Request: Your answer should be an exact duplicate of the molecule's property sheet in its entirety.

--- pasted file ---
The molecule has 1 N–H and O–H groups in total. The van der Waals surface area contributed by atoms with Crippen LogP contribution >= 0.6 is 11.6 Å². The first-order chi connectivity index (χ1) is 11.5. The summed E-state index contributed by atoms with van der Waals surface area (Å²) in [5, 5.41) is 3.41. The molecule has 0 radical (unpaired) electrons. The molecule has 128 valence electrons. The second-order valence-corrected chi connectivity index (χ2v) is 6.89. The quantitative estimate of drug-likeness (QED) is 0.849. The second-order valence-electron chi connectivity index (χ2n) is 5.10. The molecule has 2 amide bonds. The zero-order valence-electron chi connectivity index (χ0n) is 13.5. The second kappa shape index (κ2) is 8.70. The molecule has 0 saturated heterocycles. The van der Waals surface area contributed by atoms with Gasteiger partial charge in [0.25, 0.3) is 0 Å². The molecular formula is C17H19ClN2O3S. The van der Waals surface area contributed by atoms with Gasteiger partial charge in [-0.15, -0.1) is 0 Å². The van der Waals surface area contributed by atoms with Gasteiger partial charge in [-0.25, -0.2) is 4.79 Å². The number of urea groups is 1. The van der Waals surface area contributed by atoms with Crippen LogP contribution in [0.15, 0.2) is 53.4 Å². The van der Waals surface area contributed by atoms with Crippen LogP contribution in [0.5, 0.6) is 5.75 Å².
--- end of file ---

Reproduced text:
The molecule has 1 N–H and O–H groups in total. The van der Waals surface area contributed by atoms with Crippen LogP contribution >= 0.6 is 11.6 Å². The first-order chi connectivity index (χ1) is 11.5. The summed E-state index contributed by atoms with van der Waals surface area (Å²) in [5, 5.41) is 3.41. The molecule has 0 radical (unpaired) electrons. The molecule has 128 valence electrons. The second-order valence-corrected chi connectivity index (χ2v) is 6.89. The quantitative estimate of drug-likeness (QED) is 0.849. The second-order valence-electron chi connectivity index (χ2n) is 5.10. The molecule has 2 amide bonds. The zero-order valence-electron chi connectivity index (χ0n) is 13.5. The second kappa shape index (κ2) is 8.70. The molecule has 0 saturated heterocycles. The van der Waals surface area contributed by atoms with Gasteiger partial charge in [0.25, 0.3) is 0 Å². The molecular formula is C17H19ClN2O3S. The van der Waals surface area contributed by atoms with Gasteiger partial charge in [-0.15, -0.1) is 0 Å². The van der Waals surface area contributed by atoms with Gasteiger partial charge in [-0.25, -0.2) is 4.79 Å². The number of urea groups is 1. The van der Waals surface area contributed by atoms with Crippen LogP contribution in [0.15, 0.2) is 53.4 Å². The van der Waals surface area contributed by atoms with Crippen LogP contribution in [0.5, 0.6) is 5.75 Å².